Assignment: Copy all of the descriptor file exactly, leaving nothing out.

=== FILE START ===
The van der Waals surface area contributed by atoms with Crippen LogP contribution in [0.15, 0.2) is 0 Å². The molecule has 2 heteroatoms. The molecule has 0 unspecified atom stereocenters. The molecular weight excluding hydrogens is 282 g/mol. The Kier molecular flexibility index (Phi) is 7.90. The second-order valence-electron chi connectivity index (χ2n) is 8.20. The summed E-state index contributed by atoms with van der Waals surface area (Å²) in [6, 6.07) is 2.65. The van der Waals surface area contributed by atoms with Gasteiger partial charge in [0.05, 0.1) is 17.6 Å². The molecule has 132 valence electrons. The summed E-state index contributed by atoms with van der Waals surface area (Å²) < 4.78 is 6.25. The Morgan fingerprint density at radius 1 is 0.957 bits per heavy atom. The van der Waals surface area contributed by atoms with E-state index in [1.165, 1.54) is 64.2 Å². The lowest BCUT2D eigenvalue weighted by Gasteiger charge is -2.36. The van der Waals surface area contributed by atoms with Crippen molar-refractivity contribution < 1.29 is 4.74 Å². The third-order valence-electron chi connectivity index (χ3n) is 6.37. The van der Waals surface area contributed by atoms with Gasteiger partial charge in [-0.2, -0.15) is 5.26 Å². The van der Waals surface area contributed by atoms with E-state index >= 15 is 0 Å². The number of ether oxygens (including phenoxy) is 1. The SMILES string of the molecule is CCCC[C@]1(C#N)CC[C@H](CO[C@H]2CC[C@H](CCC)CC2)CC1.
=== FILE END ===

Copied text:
The van der Waals surface area contributed by atoms with Crippen LogP contribution in [0.15, 0.2) is 0 Å². The molecule has 2 heteroatoms. The molecule has 0 unspecified atom stereocenters. The molecular weight excluding hydrogens is 282 g/mol. The Kier molecular flexibility index (Phi) is 7.90. The second-order valence-electron chi connectivity index (χ2n) is 8.20. The summed E-state index contributed by atoms with van der Waals surface area (Å²) in [6, 6.07) is 2.65. The van der Waals surface area contributed by atoms with Gasteiger partial charge in [0.05, 0.1) is 17.6 Å². The molecule has 132 valence electrons. The summed E-state index contributed by atoms with van der Waals surface area (Å²) < 4.78 is 6.25. The Morgan fingerprint density at radius 1 is 0.957 bits per heavy atom. The van der Waals surface area contributed by atoms with E-state index in [1.165, 1.54) is 64.2 Å². The lowest BCUT2D eigenvalue weighted by Gasteiger charge is -2.36. The van der Waals surface area contributed by atoms with Crippen molar-refractivity contribution < 1.29 is 4.74 Å². The third-order valence-electron chi connectivity index (χ3n) is 6.37. The van der Waals surface area contributed by atoms with Gasteiger partial charge in [-0.2, -0.15) is 5.26 Å². The van der Waals surface area contributed by atoms with E-state index >= 15 is 0 Å². The number of ether oxygens (including phenoxy) is 1. The SMILES string of the molecule is CCCC[C@]1(C#N)CC[C@H](CO[C@H]2CC[C@H](CCC)CC2)CC1.